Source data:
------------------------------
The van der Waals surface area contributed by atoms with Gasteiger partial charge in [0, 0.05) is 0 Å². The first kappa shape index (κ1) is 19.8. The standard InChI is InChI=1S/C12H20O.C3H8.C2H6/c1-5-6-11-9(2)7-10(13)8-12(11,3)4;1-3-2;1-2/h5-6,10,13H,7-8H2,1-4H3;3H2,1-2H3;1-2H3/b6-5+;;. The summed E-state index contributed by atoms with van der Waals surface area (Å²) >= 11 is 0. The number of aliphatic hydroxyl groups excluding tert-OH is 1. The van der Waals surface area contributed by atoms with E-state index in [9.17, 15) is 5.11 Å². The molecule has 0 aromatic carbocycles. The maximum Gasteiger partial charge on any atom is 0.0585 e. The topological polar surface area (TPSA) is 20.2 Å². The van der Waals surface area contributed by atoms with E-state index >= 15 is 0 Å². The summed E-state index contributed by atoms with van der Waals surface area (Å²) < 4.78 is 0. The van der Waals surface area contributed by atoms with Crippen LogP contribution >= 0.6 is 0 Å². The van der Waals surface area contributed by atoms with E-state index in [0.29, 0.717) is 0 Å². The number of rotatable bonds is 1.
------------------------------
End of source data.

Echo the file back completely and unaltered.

The van der Waals surface area contributed by atoms with Gasteiger partial charge in [0, 0.05) is 0 Å². The first kappa shape index (κ1) is 19.8. The standard InChI is InChI=1S/C12H20O.C3H8.C2H6/c1-5-6-11-9(2)7-10(13)8-12(11,3)4;1-3-2;1-2/h5-6,10,13H,7-8H2,1-4H3;3H2,1-2H3;1-2H3/b6-5+;;. The summed E-state index contributed by atoms with van der Waals surface area (Å²) >= 11 is 0. The number of aliphatic hydroxyl groups excluding tert-OH is 1. The van der Waals surface area contributed by atoms with E-state index in [9.17, 15) is 5.11 Å². The molecule has 0 aromatic carbocycles. The maximum Gasteiger partial charge on any atom is 0.0585 e. The topological polar surface area (TPSA) is 20.2 Å². The van der Waals surface area contributed by atoms with E-state index >= 15 is 0 Å². The summed E-state index contributed by atoms with van der Waals surface area (Å²) < 4.78 is 0. The van der Waals surface area contributed by atoms with Crippen LogP contribution >= 0.6 is 0 Å². The van der Waals surface area contributed by atoms with E-state index in [0.29, 0.717) is 0 Å². The number of rotatable bonds is 1.